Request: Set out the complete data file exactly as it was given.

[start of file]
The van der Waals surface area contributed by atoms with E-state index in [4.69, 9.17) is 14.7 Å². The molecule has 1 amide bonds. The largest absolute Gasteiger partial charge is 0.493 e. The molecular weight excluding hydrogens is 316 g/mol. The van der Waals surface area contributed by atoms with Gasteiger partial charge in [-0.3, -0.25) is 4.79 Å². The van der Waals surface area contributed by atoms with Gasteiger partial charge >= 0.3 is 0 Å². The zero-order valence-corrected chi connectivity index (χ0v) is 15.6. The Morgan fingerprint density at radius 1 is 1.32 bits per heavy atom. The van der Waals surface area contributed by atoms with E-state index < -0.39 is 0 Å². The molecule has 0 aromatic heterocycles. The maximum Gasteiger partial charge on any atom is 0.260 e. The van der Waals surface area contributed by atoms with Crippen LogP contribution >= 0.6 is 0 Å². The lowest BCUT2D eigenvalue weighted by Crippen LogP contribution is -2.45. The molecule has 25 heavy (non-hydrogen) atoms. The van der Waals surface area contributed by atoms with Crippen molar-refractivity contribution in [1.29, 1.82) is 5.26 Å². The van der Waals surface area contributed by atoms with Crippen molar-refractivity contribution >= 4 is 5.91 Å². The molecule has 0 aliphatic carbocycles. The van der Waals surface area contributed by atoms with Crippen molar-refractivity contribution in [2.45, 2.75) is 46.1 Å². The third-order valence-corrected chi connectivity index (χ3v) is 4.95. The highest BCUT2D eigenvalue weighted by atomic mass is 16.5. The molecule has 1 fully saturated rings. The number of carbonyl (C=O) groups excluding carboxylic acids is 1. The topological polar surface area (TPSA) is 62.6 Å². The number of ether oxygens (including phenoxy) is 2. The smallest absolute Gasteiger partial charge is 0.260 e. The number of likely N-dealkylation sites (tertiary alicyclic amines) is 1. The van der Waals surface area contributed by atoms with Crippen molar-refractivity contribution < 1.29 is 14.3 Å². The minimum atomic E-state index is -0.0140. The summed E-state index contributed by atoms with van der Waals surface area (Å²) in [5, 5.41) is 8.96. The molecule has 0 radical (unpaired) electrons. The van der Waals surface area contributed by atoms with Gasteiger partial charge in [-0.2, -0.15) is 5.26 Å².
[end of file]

The van der Waals surface area contributed by atoms with E-state index in [4.69, 9.17) is 14.7 Å². The molecule has 1 amide bonds. The largest absolute Gasteiger partial charge is 0.493 e. The molecular weight excluding hydrogens is 316 g/mol. The van der Waals surface area contributed by atoms with Gasteiger partial charge in [-0.3, -0.25) is 4.79 Å². The van der Waals surface area contributed by atoms with Gasteiger partial charge >= 0.3 is 0 Å². The zero-order valence-corrected chi connectivity index (χ0v) is 15.6. The Morgan fingerprint density at radius 1 is 1.32 bits per heavy atom. The van der Waals surface area contributed by atoms with E-state index < -0.39 is 0 Å². The molecule has 0 aromatic heterocycles. The maximum Gasteiger partial charge on any atom is 0.260 e. The van der Waals surface area contributed by atoms with Crippen LogP contribution >= 0.6 is 0 Å². The lowest BCUT2D eigenvalue weighted by Crippen LogP contribution is -2.45. The molecule has 25 heavy (non-hydrogen) atoms. The van der Waals surface area contributed by atoms with Crippen molar-refractivity contribution in [1.29, 1.82) is 5.26 Å². The van der Waals surface area contributed by atoms with Crippen molar-refractivity contribution >= 4 is 5.91 Å². The molecule has 0 aliphatic carbocycles. The van der Waals surface area contributed by atoms with Crippen molar-refractivity contribution in [2.45, 2.75) is 46.1 Å². The third-order valence-corrected chi connectivity index (χ3v) is 4.95. The highest BCUT2D eigenvalue weighted by atomic mass is 16.5. The molecule has 1 fully saturated rings. The number of carbonyl (C=O) groups excluding carboxylic acids is 1. The topological polar surface area (TPSA) is 62.6 Å². The number of ether oxygens (including phenoxy) is 2. The smallest absolute Gasteiger partial charge is 0.260 e. The number of likely N-dealkylation sites (tertiary alicyclic amines) is 1. The van der Waals surface area contributed by atoms with Crippen molar-refractivity contribution < 1.29 is 14.3 Å². The minimum atomic E-state index is -0.0140. The summed E-state index contributed by atoms with van der Waals surface area (Å²) in [5, 5.41) is 8.96. The molecule has 0 radical (unpaired) electrons. The van der Waals surface area contributed by atoms with Gasteiger partial charge in [-0.2, -0.15) is 5.26 Å².